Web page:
A French classic written by author and pilot Antoine de Saint Exupéry, this book was published in the year 1943, in both French and English. It includes the writer’s own illustrations. Critics were unsure as to how they were supposed to label the book: Was it a children’s book or one for adults?’ Samvidha Srinath shares her review.
Quite simply stated, after reading the book, Samvidha says that ’The Little Prince’ is a children’s book made simple enough for kids to enjoy and complex enough for adults to analyse and understand the deeper meaning.
‘The Little Prince’ begins with the narrator portrayed as a six-year-old boy. He draws pictures of open and closed boas. He shows his drawings to the grown-ups and explains his ideas to them. However, the adults brush him off as a waste of time and tell him that he should focus on more important subjects such as history and geography.
Years later, the narrator grows up to be a pilot and experiences a crash landing in the Sahara desert, where he meets a young boy who he refers to as ‘the little prince’. As the pilot tries to fix his broken plane, the little prince tells the narrator about his life and his asteroid B-612. It has a garden with baobab plants, and two volcanos: one extinct and one active. On his asteroid, he also has a flirtatious rose and the little prince falls in love with it. The rose demands many things: a shield to protect it from the cold and lots of water to drink. The little prince, enraged by these demands, leaves the rose and sets off to travel to other planets.
‘The Little Prince’ takes the readers on a journey across planets meeting people who are consumed with different character traits: a king obsessed with authority, but has no one to rule over; a vain man who is obsessed with flattery and hates criticism; another man who is ashamed of habit; a businessman, obsessed with counting the stars and loses count every time someone disturbs him; a lamplighter who lights lamps and puts them off every time the sun rises and sets, but complains that he hasn’t got time to do the thing he likes to do the most: sleep; and a geographer who knows nothing of his own planet, but documents what explorers bring from their journeys. But when he visits the last planet Earth, he realises that it’s full of all the characters he had met before! Eight days later, the narrator fixes his plane. How the little prince and the narrator part ways is for you, the reader, to find out.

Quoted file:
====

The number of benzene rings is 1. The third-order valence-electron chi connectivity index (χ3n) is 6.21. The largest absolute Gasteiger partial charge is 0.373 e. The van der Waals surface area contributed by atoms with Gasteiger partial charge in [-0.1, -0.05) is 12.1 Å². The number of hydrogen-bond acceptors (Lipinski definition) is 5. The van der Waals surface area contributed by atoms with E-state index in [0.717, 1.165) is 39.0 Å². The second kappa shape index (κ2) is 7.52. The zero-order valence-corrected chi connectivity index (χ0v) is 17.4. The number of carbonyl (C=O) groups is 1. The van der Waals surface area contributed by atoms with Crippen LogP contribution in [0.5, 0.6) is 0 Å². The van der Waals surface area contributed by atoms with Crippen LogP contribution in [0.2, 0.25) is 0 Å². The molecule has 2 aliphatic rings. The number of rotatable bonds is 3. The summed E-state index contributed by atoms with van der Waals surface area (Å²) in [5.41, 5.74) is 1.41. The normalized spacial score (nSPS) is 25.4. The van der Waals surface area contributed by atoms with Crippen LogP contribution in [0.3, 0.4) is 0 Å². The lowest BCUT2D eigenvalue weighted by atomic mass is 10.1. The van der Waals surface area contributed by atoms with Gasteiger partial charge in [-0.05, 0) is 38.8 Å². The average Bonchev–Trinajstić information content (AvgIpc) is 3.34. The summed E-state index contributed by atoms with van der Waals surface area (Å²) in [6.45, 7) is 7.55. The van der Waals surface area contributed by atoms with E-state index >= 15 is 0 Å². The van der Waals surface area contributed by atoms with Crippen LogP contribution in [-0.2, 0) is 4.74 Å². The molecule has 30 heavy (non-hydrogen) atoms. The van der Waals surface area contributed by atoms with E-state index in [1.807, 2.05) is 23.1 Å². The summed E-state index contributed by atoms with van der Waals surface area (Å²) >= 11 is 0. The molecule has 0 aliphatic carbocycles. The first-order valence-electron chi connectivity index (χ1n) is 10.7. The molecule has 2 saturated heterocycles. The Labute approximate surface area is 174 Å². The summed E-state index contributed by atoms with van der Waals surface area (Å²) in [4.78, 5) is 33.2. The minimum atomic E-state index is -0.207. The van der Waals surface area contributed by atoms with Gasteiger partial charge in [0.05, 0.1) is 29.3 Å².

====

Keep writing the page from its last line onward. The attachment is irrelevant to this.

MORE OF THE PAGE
For a book just over a hundred pages long, it is densely packed with lots of images. Some lessons are hidden in the imagery and some are obvious. For Instance, the baobabs are plants that prevent other plants from growing. This imagery represents the distractions in our lives. The snake in the story represents all things negative. If we let it bite us, it will consume us. The little prince standing on top of the tallest mountain represents loneliness. If we don’t want to be lonely, we have to shout as loud as we can for someone to hear our voice, just like the little prince.
The book also implores the readers to let go of their obsessions, stop being rigid and narrow-minded and let our imagination run wild. A child does not discriminate. It is innocent by birth. It also asks us to search for the child within us, find out who we are and just be free.
Personally, my favourite parts of the book were the first chapter, where the narrator is shown as a young boy with a wild imagination, and the five chapters where the king, vain man, drunkard, businessman and the lamplighter were described.
The sentences are short, and the author makes good use of repetition to portray a child’s character and to help us understand what is going on. The illustrations are drawn by the author and are adorable. You can think of this book as an extension of the author’s journeys when he was a pilot and maybe an extension of his own imagination. Maybe the narrator saw his young self in the little prince since his imagination was cut short when was six years old.
Whether you are a child or an adult, this book is a must-read.
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